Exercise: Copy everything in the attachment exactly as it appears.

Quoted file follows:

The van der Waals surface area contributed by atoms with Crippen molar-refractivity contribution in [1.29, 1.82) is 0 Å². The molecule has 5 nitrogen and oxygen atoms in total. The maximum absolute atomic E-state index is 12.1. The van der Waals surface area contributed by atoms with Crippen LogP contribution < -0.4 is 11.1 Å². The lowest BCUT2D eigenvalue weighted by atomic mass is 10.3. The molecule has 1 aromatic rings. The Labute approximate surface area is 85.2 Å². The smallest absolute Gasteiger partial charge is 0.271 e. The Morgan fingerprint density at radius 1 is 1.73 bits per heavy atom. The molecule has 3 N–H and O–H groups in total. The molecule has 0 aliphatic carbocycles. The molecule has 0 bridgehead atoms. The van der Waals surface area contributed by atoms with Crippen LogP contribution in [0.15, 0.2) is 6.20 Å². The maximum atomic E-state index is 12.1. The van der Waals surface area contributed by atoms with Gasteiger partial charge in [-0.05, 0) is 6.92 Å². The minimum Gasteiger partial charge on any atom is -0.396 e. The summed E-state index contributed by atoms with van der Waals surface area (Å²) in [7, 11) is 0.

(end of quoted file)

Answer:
The van der Waals surface area contributed by atoms with Crippen molar-refractivity contribution in [1.29, 1.82) is 0 Å². The molecule has 5 nitrogen and oxygen atoms in total. The maximum absolute atomic E-state index is 12.1. The van der Waals surface area contributed by atoms with Crippen LogP contribution < -0.4 is 11.1 Å². The lowest BCUT2D eigenvalue weighted by atomic mass is 10.3. The molecule has 1 aromatic rings. The Labute approximate surface area is 85.2 Å². The smallest absolute Gasteiger partial charge is 0.271 e. The Morgan fingerprint density at radius 1 is 1.73 bits per heavy atom. The molecule has 3 N–H and O–H groups in total. The molecule has 0 aliphatic carbocycles. The molecule has 0 bridgehead atoms. The van der Waals surface area contributed by atoms with Crippen LogP contribution in [0.15, 0.2) is 6.20 Å². The maximum atomic E-state index is 12.1. The van der Waals surface area contributed by atoms with Gasteiger partial charge in [-0.05, 0) is 6.92 Å². The minimum Gasteiger partial charge on any atom is -0.396 e. The summed E-state index contributed by atoms with van der Waals surface area (Å²) in [7, 11) is 0.